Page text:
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Battle of Britain Pilot Goes Flying
Canada’s last surviving Battle of Britain pilot got reacquainted with an old friend Sept. 10, the day before celebrating his 100th birthday.
The former fighter pilot went for a 20-minute flight in Dave Watson’s Harvard during the Western Warbirds Flight Fest in Oliver, B.C.
“It was a little bumpy,” he said after a team effort lifted him out of the Harvard rear cockpit and put him back on the ground.
Hart, who did part of his training in a Harvard, said the distinctive sound of the Harvard was familiar to him as he answered questions from a curious crowd of onlookers after he was back on the ground.
Hart last went flying three years ago when Kevin Maher took him up for open cockpit aerobatics in a Stearman owned by Trevor Skillen.
Watson, who flies his Harvard as part of the Yellow Thunder aerobatic team, said Hart clearly enjoyed himself and it was an honour for him to do the flight.
Hart, who grew up in Sackville, Nova Scotia, got his pilot’s licence in Halifax in 1938. He volunteered for the RAF and was flying Lysanders when Hitler’s war machine turned its sights on England. He was retrained on Spitfires (in five days) and spent the rest of the war flying fighters in the U.K., Burma and Italy where he ended his flying in a Mustang.
Vintage Fleet Damaged
A pristine 1930 Fleet Model 2 was substantially damaged in a landing accident at Springbank Airport in Calgary Sept. 13 but its owner and pilot escaped injury.
Geoff Pritchard said he lost control of the bright red biplane just after landing and the aircraft left the runway and flipped.
“It left the concrete runway and then hit the abutment on the grass, and I think that’s what tipped it over. It was a very slow speed, it’s just unfortunate that it has done a fair bit of damage,” he told Postmedia News.
Pritchard was flying from nearby Chestermere and had planned to go on to his home in Vernon, B.C.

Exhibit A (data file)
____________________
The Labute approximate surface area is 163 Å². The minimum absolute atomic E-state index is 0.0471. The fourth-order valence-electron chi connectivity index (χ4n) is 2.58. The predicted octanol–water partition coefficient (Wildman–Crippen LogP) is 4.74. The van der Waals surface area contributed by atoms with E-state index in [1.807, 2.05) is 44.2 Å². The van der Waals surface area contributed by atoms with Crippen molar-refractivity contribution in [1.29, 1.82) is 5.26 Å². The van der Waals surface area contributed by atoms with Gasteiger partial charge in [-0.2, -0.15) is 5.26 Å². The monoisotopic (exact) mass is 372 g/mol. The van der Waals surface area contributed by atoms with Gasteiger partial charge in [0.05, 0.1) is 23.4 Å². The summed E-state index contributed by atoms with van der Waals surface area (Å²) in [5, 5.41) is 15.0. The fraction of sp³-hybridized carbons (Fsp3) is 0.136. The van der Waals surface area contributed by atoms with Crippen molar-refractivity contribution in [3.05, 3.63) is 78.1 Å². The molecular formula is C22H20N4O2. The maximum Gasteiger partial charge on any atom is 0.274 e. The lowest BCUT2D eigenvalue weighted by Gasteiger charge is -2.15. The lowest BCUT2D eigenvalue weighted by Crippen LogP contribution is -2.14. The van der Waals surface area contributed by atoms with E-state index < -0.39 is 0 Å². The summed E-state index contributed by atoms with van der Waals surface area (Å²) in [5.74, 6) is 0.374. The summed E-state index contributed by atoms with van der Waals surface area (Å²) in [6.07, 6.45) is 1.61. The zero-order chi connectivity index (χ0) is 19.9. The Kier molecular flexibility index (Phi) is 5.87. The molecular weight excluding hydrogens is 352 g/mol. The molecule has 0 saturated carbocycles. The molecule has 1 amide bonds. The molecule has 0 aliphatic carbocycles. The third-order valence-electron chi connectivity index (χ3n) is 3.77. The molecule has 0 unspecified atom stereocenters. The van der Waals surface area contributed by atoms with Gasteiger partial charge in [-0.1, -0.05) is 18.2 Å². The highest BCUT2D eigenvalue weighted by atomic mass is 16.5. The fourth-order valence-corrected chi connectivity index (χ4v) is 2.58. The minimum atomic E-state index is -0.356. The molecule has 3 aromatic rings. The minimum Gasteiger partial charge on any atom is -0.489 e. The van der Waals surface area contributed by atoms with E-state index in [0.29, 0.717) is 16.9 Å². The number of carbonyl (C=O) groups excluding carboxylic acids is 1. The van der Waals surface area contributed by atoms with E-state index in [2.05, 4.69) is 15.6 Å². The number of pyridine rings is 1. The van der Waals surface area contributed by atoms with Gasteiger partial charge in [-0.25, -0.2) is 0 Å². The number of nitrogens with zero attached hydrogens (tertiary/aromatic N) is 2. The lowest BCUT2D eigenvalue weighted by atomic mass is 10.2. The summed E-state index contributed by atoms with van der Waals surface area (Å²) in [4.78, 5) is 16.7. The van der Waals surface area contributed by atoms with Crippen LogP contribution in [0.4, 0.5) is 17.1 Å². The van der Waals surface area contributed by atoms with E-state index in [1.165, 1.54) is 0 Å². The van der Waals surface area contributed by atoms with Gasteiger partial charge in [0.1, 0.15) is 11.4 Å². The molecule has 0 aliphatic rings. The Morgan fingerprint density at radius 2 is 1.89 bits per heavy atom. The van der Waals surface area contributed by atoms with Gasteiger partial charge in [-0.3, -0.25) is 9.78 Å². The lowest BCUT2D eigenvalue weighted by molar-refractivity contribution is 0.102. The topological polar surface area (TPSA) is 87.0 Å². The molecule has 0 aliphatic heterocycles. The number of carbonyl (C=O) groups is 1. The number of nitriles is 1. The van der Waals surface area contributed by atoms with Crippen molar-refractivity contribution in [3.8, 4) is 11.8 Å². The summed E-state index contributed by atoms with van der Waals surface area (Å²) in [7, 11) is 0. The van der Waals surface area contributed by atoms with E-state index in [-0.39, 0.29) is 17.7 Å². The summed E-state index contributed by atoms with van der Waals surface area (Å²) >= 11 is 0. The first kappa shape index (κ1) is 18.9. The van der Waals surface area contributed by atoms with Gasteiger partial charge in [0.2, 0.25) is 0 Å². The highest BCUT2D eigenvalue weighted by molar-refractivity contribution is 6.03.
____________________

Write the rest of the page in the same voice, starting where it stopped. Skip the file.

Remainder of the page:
Witness Bashar Hussein said winds were variable at Springbank at the time of the mishap.
Historic Homebuilt Back in Canada
A tiny homebuilt that was the subject of a documentary is safe at the Canadian Bushplane Heritage Centre in Sault Ste Marie after an unusual trip from Vermont.
The 18-foot-long aircraft’s fuselage made the 1,300-km journey strapped to the roof of a Toyota Echo and the wings followed on a trailer.
While the MacGregor isn’t really a bushplane, museum curator Todd Fleet said the well-traveled aircraft epitomizes “the spirit of bush flying.”
The aircraft was built in 1960 by aircraft engineer Wilmer MacGregor and was sold to Blake James, who worked for the National Film Board. A documentary was made about James and his trips to the West Coast by director Bill Mason and the film earned an Oscar nomination.
Homebuilts were not common in the 1960s and the little plane became well known. It passed through several owners after James owned it and when it came up for sale on eBay earlier this year James bought it back for $7,500.
He donated the plane to the bushplane museum.
Disruptive Passengers Plead Guilty
Two women whose antics aboard a Sunwing flight to Cuba prompted a fighter escort back to Toronto have pleaded guilty to criminal charges relating to the incident.
Lilia Ratmanski entered her pleas on charges of mischief and smoking on an airplane July 7 was joined by her travel mate Milana Muzikante on Sept. 9. They will be sentenced Nov. 25.
The drunk women lit a cigarette in bathroom and triggered a smoke alarm. When confronted, the women fought cabin crew and made a threat against the aircraft.
That triggered a 180 by the flight crew and the fighter escort.
Both women were nursing students at the time.
They were released on bail in 2014. They are unlikely to go to jail for their antics. The Crown is seeking a suspended sentence while their lawyers are arguing for conditional or absolute discharges.
Airlines customarily try to recover the costs of such incidents through civil litigation, however.